If the city is a language spoken by walkers, then a post pedestrian city not only has fallen silent but risks becoming a dead language. Rebecca Solnit, Wanderlust
Should we walk? Ask no one in Jakarta, ever. The answer will be replied with a gasp, a jolt, a furious face, a standing applause of some sort as if walking is a rare activity we do. But isn’t it?
For most of my life (that is, from a baby till high school), walking is an act reserved only to those who can’t obtain a car or a motorbike. It’s savage, dirty, tiring, sweaty. To walk from my home to a nearby mini market under the sun is to waste your time while laughing at yourself really. So I practically never walked from point A to point B all the way until high school.
That is, until I went to San Francisco and spent hundreds of hours on the streets that it becomes an extension of my home. Continue reading “Should we walk?”
In Wanderlust, a book solely explores the experience and the ideas of walking, Rebecca Solnit wrote a single line of narration at the bottom of the page that goes horizontally across all pages towards the end. Unable to skim, one needs to walk with the line, one page at a time, one step at a time, towards the end; a reading done with two pairs of eyes walking along the designated path on a designated journey set up by the writer.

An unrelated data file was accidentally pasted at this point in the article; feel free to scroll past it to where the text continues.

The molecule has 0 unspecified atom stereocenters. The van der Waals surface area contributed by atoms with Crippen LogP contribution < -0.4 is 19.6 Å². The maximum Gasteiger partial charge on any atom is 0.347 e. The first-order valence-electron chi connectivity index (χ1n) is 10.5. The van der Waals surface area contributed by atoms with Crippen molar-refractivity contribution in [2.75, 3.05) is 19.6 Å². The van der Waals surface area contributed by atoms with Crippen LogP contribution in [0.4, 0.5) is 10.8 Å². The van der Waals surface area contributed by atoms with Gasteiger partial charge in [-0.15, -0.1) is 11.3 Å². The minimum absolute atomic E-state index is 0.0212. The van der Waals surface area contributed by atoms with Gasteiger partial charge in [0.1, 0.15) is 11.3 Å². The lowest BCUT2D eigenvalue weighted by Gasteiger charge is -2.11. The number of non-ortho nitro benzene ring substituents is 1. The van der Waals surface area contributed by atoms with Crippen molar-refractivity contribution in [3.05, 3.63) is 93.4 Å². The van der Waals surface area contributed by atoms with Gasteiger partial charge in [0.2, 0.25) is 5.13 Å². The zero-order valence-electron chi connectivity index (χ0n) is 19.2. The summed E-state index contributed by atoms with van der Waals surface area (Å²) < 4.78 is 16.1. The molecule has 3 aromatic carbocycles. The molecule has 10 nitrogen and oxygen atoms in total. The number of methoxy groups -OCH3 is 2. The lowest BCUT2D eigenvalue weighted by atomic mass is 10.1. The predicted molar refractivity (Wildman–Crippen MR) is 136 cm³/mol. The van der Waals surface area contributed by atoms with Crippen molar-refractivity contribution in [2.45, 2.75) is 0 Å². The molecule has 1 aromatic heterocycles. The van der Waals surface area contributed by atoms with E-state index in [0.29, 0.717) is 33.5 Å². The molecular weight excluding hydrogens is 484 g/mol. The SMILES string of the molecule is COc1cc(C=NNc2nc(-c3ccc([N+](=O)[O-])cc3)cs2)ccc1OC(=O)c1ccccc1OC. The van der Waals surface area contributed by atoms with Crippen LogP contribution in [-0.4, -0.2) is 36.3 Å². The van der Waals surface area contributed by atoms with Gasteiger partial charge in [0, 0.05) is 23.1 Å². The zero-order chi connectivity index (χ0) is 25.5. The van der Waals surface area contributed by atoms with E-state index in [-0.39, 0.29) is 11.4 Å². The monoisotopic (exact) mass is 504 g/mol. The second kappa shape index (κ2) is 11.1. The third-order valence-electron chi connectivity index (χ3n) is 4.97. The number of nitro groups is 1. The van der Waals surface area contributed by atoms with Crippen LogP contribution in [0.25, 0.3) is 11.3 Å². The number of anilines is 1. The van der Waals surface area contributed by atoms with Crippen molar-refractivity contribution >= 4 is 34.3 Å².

The writer, too, walks the path, first exploring and studying the weeds of thoughts, then trimming them down into a beautiful concrete pathway to welcome the readers. Along the process are a stumble, a balancing, and an act of mediating and meditating with the body, the mind, and the Earth.
“Walking, ideally, is a state in which the mind, the body, and the world are aligned, as though they were three characters finally in conversation together, three notes suddenly making a chord.”
Continue reading “Writing is walking”